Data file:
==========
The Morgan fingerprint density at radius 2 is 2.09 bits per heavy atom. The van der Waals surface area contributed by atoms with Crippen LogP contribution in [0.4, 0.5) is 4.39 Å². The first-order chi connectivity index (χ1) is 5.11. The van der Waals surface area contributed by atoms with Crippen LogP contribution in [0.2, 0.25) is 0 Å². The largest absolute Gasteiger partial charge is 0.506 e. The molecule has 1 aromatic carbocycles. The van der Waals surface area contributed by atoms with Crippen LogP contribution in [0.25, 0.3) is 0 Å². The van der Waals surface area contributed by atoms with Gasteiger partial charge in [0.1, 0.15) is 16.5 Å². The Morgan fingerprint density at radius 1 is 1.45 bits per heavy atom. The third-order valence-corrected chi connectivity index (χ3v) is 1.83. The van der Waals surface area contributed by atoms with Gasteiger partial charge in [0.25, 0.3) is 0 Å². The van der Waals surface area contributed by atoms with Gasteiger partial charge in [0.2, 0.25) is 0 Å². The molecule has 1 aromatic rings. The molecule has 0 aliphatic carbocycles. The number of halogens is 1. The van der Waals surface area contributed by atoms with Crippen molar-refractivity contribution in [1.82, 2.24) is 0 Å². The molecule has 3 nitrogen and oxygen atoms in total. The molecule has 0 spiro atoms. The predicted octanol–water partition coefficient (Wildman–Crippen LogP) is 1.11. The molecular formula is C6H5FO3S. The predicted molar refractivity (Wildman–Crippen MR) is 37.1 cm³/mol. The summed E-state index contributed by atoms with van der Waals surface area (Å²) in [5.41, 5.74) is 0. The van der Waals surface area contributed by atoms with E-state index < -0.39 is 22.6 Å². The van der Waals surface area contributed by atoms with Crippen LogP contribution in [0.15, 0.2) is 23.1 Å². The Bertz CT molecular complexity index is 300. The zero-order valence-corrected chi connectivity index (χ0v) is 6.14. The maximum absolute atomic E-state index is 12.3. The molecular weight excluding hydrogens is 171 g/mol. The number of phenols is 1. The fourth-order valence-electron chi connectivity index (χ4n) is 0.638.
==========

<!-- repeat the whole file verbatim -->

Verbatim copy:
The Morgan fingerprint density at radius 2 is 2.09 bits per heavy atom. The van der Waals surface area contributed by atoms with Crippen LogP contribution in [0.4, 0.5) is 4.39 Å². The first-order chi connectivity index (χ1) is 5.11. The van der Waals surface area contributed by atoms with Crippen LogP contribution in [0.2, 0.25) is 0 Å². The largest absolute Gasteiger partial charge is 0.506 e. The molecule has 1 aromatic carbocycles. The van der Waals surface area contributed by atoms with Crippen LogP contribution in [0.25, 0.3) is 0 Å². The van der Waals surface area contributed by atoms with Gasteiger partial charge in [0.1, 0.15) is 16.5 Å². The Morgan fingerprint density at radius 1 is 1.45 bits per heavy atom. The third-order valence-corrected chi connectivity index (χ3v) is 1.83. The van der Waals surface area contributed by atoms with Gasteiger partial charge in [0.25, 0.3) is 0 Å². The van der Waals surface area contributed by atoms with Gasteiger partial charge in [0.2, 0.25) is 0 Å². The molecule has 1 aromatic rings. The molecule has 0 aliphatic carbocycles. The number of halogens is 1. The van der Waals surface area contributed by atoms with Crippen molar-refractivity contribution in [1.82, 2.24) is 0 Å². The molecule has 3 nitrogen and oxygen atoms in total. The molecule has 0 spiro atoms. The predicted octanol–water partition coefficient (Wildman–Crippen LogP) is 1.11. The molecular formula is C6H5FO3S. The predicted molar refractivity (Wildman–Crippen MR) is 37.1 cm³/mol. The summed E-state index contributed by atoms with van der Waals surface area (Å²) in [5.41, 5.74) is 0. The van der Waals surface area contributed by atoms with E-state index < -0.39 is 22.6 Å². The van der Waals surface area contributed by atoms with Crippen LogP contribution in [0.15, 0.2) is 23.1 Å². The Bertz CT molecular complexity index is 300. The zero-order valence-corrected chi connectivity index (χ0v) is 6.14. The maximum absolute atomic E-state index is 12.3. The molecular weight excluding hydrogens is 171 g/mol. The number of phenols is 1. The fourth-order valence-electron chi connectivity index (χ4n) is 0.638.